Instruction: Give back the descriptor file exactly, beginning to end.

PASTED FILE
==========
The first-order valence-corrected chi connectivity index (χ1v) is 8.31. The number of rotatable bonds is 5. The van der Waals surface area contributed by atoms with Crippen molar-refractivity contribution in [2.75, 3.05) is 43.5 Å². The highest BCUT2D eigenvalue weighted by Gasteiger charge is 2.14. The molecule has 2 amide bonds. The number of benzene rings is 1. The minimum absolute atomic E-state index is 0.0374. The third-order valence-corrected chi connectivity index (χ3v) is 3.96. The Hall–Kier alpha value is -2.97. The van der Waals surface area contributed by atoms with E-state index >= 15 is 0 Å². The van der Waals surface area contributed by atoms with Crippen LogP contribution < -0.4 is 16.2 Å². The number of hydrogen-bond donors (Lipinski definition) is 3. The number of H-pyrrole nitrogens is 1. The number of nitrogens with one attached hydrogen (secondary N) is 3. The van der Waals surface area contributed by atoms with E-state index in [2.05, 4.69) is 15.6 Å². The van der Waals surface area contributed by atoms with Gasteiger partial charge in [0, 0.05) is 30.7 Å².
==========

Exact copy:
The first-order valence-corrected chi connectivity index (χ1v) is 8.31. The number of rotatable bonds is 5. The van der Waals surface area contributed by atoms with Crippen molar-refractivity contribution in [2.75, 3.05) is 43.5 Å². The highest BCUT2D eigenvalue weighted by Gasteiger charge is 2.14. The molecule has 2 amide bonds. The number of benzene rings is 1. The minimum absolute atomic E-state index is 0.0374. The third-order valence-corrected chi connectivity index (χ3v) is 3.96. The Hall–Kier alpha value is -2.97. The van der Waals surface area contributed by atoms with E-state index >= 15 is 0 Å². The van der Waals surface area contributed by atoms with Crippen LogP contribution < -0.4 is 16.2 Å². The number of hydrogen-bond donors (Lipinski definition) is 3. The number of H-pyrrole nitrogens is 1. The number of nitrogens with one attached hydrogen (secondary N) is 3. The van der Waals surface area contributed by atoms with E-state index in [2.05, 4.69) is 15.6 Å². The van der Waals surface area contributed by atoms with Gasteiger partial charge in [0, 0.05) is 30.7 Å².